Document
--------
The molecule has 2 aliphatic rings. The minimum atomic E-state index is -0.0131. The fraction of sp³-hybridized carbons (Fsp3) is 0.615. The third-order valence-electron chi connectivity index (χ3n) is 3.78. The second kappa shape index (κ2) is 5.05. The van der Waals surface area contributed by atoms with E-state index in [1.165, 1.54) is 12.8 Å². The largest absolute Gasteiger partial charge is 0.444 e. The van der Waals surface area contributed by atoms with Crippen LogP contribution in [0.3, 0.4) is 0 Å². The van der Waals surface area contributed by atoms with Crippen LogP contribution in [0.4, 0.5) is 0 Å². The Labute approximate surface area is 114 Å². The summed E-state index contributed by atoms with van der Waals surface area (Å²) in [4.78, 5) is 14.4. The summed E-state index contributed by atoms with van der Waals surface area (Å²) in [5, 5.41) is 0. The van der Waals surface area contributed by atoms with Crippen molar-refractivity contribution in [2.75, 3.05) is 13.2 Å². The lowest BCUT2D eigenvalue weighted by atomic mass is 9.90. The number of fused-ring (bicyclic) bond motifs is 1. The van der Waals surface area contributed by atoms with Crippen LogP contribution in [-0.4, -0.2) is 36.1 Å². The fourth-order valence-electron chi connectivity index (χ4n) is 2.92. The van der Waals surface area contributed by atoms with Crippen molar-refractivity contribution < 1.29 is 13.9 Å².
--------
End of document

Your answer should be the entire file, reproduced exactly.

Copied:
The molecule has 2 aliphatic rings. The minimum atomic E-state index is -0.0131. The fraction of sp³-hybridized carbons (Fsp3) is 0.615. The third-order valence-electron chi connectivity index (χ3n) is 3.78. The second kappa shape index (κ2) is 5.05. The van der Waals surface area contributed by atoms with E-state index in [1.165, 1.54) is 12.8 Å². The largest absolute Gasteiger partial charge is 0.444 e. The van der Waals surface area contributed by atoms with Crippen LogP contribution in [0.3, 0.4) is 0 Å². The van der Waals surface area contributed by atoms with Crippen LogP contribution in [0.4, 0.5) is 0 Å². The Labute approximate surface area is 114 Å². The summed E-state index contributed by atoms with van der Waals surface area (Å²) in [4.78, 5) is 14.4. The summed E-state index contributed by atoms with van der Waals surface area (Å²) in [5, 5.41) is 0. The van der Waals surface area contributed by atoms with Crippen molar-refractivity contribution in [2.75, 3.05) is 13.2 Å². The lowest BCUT2D eigenvalue weighted by atomic mass is 9.90. The number of fused-ring (bicyclic) bond motifs is 1. The van der Waals surface area contributed by atoms with Crippen LogP contribution in [-0.4, -0.2) is 36.1 Å². The fourth-order valence-electron chi connectivity index (χ4n) is 2.92. The van der Waals surface area contributed by atoms with Crippen molar-refractivity contribution < 1.29 is 13.9 Å².